The music education program at Colorado State University is designed for prospective elementary and secondary school music teachers and is a gateway to employment and growth in musical excellence. Upon successful completion of the undergraduate degree, students become licensed to teach elementary, choral, band, and orchestra music to K-12 students.
With a focus on B.M. and M.M. programs, one of the many strengths of CSU’s music education area is the personal attention given to each student, paired with ongoing opportunities for all students to have early teaching experiences working directly with school-age students. Additionally, an emphasis on performance and outstanding musicianship is highlighted.
At the secondary level, students receive extensive training in how to design and implement programs centered around comprehensive musicianship and reflective practice, while at the elementary level, the training incorporates both Kodály and Dalcroze methodologies. The teacher licensure program is nationally accredited by NCATE and includes on-site work in schools and student teaching in elementary and secondary schools. Additionally, students work with youth on campus for arts-integrated experiences such as BRAINY (Bringing Arts Integration to Youth) and the Middle School Outreach Ensemble, featuring an innovative teacher training component.
Students are extremely active within the music education area and lead their own organization (Collegiate National Association for Music Educators), which focuses on professional development, social mentoring, and community outreach. The CNAfME chapter has received a Chapter of Excellence Award from the Collegiate National Association for Music Educators.
The music education faculty work closely with the Teacher Licensure Office in the School of Education to place students in quality music classrooms throughout their degree in practicum placements and during their student teaching placement. In addition, students receive preparation to teach Early Childhood through Senior High in all areas: elementary, choral, and instrumental. The program consistently sees over 95% job placement rate upon graduation.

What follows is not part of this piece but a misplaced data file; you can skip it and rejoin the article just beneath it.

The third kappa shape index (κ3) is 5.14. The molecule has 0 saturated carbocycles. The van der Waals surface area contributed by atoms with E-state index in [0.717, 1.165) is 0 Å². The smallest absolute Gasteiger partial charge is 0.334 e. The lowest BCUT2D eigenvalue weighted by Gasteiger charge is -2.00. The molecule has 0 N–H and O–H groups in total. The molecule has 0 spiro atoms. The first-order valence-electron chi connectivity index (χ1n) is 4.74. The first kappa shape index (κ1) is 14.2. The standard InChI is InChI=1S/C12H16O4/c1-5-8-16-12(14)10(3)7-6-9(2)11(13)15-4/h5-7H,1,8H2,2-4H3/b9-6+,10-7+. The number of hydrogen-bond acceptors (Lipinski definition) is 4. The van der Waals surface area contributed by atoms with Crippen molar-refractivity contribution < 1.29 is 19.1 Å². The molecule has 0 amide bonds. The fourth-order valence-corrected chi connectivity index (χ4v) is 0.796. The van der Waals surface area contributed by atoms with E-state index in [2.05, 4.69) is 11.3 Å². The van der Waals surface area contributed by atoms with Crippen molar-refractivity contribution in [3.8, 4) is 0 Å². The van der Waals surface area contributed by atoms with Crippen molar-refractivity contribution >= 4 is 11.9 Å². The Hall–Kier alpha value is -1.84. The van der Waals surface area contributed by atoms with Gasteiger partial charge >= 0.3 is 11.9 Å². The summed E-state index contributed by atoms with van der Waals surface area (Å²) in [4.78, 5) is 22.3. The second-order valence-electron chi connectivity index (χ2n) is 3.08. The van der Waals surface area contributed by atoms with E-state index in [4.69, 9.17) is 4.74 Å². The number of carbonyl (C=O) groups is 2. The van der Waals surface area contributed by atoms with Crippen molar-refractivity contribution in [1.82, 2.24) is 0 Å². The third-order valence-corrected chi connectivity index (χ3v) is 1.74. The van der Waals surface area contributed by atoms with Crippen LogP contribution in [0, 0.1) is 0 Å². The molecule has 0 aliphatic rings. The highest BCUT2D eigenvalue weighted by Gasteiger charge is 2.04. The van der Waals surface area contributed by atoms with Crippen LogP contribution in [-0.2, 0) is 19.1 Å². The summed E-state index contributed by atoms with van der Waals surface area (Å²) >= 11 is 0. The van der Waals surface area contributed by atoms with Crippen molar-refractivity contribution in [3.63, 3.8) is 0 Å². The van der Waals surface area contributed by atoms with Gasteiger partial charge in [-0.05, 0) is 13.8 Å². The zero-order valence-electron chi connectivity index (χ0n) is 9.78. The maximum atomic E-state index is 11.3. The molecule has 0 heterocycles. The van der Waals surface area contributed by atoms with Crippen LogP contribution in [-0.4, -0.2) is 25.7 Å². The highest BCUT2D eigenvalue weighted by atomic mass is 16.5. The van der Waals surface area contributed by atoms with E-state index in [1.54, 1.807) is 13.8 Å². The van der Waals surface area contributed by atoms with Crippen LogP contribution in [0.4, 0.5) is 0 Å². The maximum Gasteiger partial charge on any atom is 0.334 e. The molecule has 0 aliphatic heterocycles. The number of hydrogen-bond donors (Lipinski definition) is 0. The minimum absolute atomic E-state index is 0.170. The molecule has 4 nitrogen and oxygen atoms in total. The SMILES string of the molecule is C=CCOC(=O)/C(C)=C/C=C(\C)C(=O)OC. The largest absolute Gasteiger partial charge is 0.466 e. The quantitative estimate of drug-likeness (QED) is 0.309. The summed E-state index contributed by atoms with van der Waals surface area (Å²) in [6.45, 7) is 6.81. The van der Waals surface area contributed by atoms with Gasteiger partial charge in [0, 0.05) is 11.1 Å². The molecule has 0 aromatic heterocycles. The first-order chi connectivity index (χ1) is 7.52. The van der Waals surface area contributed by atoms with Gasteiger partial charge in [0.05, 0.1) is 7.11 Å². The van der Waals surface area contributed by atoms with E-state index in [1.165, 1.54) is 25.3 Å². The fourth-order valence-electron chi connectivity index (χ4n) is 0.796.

The music education progam is comprehensively structured to allow for continued study at the master’s level, with enrollment tripling in the last three years. A program highlight includes side-by-side work with ensemble directors, allowing full-time master’s students to assist in teaching coursework and directing ensembles.
The music education faculty is comprised of nationally and internationally-recognized educators, researchers, clinicians, adjudicators, and award-winning performers with a vested interest in the educational process of our students. There is a concerted effort on the part of all faculty to know our students on a professional and personal level, guiding their growth throughout the program.
On-campus training takes place in the state-of-the art University Center for the Arts, an exquisite teaching, performance, and exhibition venue for music, theatre, dance, and art.
Along with the knowledge of teaching they bring to the table, music education faculty at CSU also have the personal experiences that bring different strategies and methods to life; offering a perspective at a practical level. ~ Aleaha Harkins
As the undergraduate program facilitator for the Middle School Outreach Ensemble, I have had the opportunity to learn about the joys and challenges of teaching music within a supportive environment of peers and music education faculty. The program gave me the opportunity to refine my leadership skills and work with others toward a collective goal. I now feel confident in my ability to make a positive impact when I enter the field as a full-time educator. ~ Charlie Mathews (CSU Music Education alum)
At Colorado State University, faculty research and professional activity is relevantly integrated throughout coursework in both the undergraduate and graduate degree sequences. Examples from music education faculty:
Bonnie Jacobi’s passion for on-location historical research includes a recent discovery of the first formal Dalcroze instruction that took place within an American music curriculum (1913, Bryn Mawr College), resulting in two published articles in the Journal of Historical Research in Music Education. Additionally, topics such as musical gesture, space, literacy, and socioemotional learning in music augment her research on the role of music in higher education for nineteenth-century females.
Erik Johnson is passionate about research directly impacting public school teachers and students, including investigating the effect of peer-teaching and collaborative learning on music achievement, engagement, motivation, and student self-concept. Results provide exciting implications for how to diversify traditional instruction in an effort to construct successful music-learning environments. At home with both quantitative and qualitative methodologies, he continues to investigate and share the exciting ways that peer-teaching can enhance student learning.